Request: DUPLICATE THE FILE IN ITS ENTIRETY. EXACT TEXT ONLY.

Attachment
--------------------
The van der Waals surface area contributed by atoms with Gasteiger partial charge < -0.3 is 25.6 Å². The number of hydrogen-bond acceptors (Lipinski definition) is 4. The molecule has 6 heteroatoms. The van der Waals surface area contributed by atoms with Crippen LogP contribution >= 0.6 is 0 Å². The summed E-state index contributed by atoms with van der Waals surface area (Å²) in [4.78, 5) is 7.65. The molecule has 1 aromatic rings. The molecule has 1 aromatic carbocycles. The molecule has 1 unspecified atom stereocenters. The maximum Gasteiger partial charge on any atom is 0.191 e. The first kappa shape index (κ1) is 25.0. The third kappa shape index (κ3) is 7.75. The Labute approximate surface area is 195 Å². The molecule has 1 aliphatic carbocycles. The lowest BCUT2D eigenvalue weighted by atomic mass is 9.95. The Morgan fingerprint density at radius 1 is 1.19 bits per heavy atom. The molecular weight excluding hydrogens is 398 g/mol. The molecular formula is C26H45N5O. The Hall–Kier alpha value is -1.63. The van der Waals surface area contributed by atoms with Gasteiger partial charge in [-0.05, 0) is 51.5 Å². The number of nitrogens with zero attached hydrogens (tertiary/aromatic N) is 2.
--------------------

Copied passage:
The van der Waals surface area contributed by atoms with Gasteiger partial charge < -0.3 is 25.6 Å². The number of hydrogen-bond acceptors (Lipinski definition) is 4. The molecule has 6 heteroatoms. The van der Waals surface area contributed by atoms with Crippen LogP contribution >= 0.6 is 0 Å². The summed E-state index contributed by atoms with van der Waals surface area (Å²) in [4.78, 5) is 7.65. The molecule has 1 aromatic rings. The molecule has 1 aromatic carbocycles. The molecule has 1 unspecified atom stereocenters. The maximum Gasteiger partial charge on any atom is 0.191 e. The first kappa shape index (κ1) is 25.0. The third kappa shape index (κ3) is 7.75. The Labute approximate surface area is 195 Å². The molecule has 1 aliphatic carbocycles. The lowest BCUT2D eigenvalue weighted by atomic mass is 9.95. The Morgan fingerprint density at radius 1 is 1.19 bits per heavy atom. The molecular weight excluding hydrogens is 398 g/mol. The molecular formula is C26H45N5O. The Hall–Kier alpha value is -1.63. The van der Waals surface area contributed by atoms with Gasteiger partial charge in [-0.05, 0) is 51.5 Å². The number of nitrogens with zero attached hydrogens (tertiary/aromatic N) is 2.